How To Properly Level A Yard In 5 Steps

If you have a yard that is sloping, bumping, and overall uneven, the consequences can go much further than the fact it’s unpleasant to the eye. Proud yard owners enjoy their ritual of mowing (especially when neighbors are to see it), but if your yard is not properly leveled you’ll have much difficulty in keeping this ritual enjoyable. The uneven yard is not difficult only on your lawn mower, but on your ankles, too – it’s easy to twist them on a bumpy terrain and even fall, causing additional damage to your body. Furthermore, you’ll inevitably experience some problems with water drainage during the seasons with hard rain. The last, but not the least problem, is that you won’t be able to install desirable types of outdoor additions such as a trampoline or a patio. It would be a shame to deny your young ones some entertaining air acrobatics and even the most beautiful lawn doesn’t mean much if you can’t feast your eyes on it over the hot cup of morning coffee, comfortably seated in your rocking chair.

All the things mentioned above keep your yard far from enjoyable. But still, many people are reluctant to perform the leveling since they consider it to be a very difficult task. That’s why many of them delay the task until they end up wasting a substantial amount of money by calling experts. This is quite unnecessary since leveling is certainly not that difficult, and we’ve put together some tips to prove it.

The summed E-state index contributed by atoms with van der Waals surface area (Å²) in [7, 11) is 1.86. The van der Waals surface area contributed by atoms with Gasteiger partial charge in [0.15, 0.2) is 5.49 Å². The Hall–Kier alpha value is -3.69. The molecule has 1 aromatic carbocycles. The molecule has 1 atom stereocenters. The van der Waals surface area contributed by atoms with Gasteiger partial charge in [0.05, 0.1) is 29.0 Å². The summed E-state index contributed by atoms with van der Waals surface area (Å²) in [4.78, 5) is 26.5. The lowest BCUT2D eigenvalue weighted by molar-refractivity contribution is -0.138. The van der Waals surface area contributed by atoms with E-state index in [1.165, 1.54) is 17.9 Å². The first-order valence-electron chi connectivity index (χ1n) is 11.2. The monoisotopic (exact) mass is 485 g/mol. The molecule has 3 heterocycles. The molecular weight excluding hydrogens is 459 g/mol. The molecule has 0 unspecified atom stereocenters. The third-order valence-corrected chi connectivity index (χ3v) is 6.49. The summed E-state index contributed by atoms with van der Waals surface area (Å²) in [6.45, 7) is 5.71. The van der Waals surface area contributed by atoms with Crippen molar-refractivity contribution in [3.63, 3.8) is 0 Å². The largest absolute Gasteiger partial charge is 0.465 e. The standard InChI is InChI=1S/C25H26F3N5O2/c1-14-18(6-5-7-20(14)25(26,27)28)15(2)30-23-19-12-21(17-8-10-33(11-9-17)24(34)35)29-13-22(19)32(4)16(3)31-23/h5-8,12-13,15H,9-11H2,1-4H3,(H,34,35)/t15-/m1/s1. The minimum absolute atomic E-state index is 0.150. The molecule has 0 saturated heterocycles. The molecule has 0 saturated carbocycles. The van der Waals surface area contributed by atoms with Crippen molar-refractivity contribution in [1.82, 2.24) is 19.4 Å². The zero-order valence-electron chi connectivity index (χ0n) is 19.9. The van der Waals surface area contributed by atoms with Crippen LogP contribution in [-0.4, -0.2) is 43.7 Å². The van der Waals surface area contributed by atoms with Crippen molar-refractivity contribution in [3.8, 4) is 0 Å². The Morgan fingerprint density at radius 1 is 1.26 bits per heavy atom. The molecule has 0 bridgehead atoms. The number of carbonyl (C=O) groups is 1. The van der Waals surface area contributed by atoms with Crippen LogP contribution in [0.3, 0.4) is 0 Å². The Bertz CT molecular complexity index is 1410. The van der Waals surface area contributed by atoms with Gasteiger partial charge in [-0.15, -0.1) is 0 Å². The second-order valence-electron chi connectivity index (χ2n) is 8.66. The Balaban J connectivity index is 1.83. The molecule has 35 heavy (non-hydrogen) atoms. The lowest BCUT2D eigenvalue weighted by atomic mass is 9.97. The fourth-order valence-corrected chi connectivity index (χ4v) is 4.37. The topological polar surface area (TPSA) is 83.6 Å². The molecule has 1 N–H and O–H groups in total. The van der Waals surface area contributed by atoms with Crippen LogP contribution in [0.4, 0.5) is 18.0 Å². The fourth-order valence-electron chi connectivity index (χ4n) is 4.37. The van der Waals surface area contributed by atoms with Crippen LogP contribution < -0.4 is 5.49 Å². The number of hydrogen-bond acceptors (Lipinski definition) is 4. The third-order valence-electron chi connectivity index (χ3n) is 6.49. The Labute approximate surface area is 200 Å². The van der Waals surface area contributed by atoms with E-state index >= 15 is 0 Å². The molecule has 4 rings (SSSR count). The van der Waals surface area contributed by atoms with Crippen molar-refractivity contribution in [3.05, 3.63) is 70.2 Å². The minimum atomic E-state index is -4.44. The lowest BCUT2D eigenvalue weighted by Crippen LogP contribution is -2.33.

1. Observation & Discovery

The first step begins with a stroll across your yard. Although it’s not a demanding physical activity, your eyes need to be sharp and on a lookout. The purpose of this walk is to find where the problem areas or spots lie. There’s no need to hire someone with construction equipment, you just need to upgrade your stroll with some easy methods. If you walk very carefully you will feel where the uneven spots are, so simply stick a small flag to mark them. Don’t rely solely on visual checks – they will work just fine on bare yards before any seeding has taken place, but on lawns, the mowed grass could fill in the appearance of low areas. Using a cord or string that you’ll stretch across the yard could make it even easier to notice the disparities in ground height. If you own a large yard the best way to go is to section it into quadrants. The last thing to do is to bring out your long level tools. You need to keep the floating bubble in between the marked lines and that way you’ll be able to precisely determine how much difference is between the correct yard surface and the existing one.

We have to pause a bit to break down the myth of the downward slope. While extremely sloping yard is a bad thing, you need to know that your yard should slope away from the house. This is what actually prevents unevenness and water accumulation during the rainy seasons. It creates a gradual slope of water that enables decent outflow from the yard, not disturbing the soil on top. So having a 3 to 4 inches downward slope at about every ten feet is highly recommendable.

2. A Complete Removal

This step can come after you tried the first one, or maybe doesn’t need to come at all. But if your yard is covered with old turf it’s highly likely to be full of unwanted plants and weeds, especially if you’ve been neglecting it for a long time. That means it should be completely removed, and the best way to do that is to uproot unwanted growth one by one. It’s a process that requires a lot of patience and it may take a while, but that doesn’t mean it’s unnecessary. If you do it right the new alien and unwanted plants will not grow again once the new grass is planted. Some people prefer to resort to the use of herbicides and soil solarization since these methods are more convenient, but they’re far from advisable.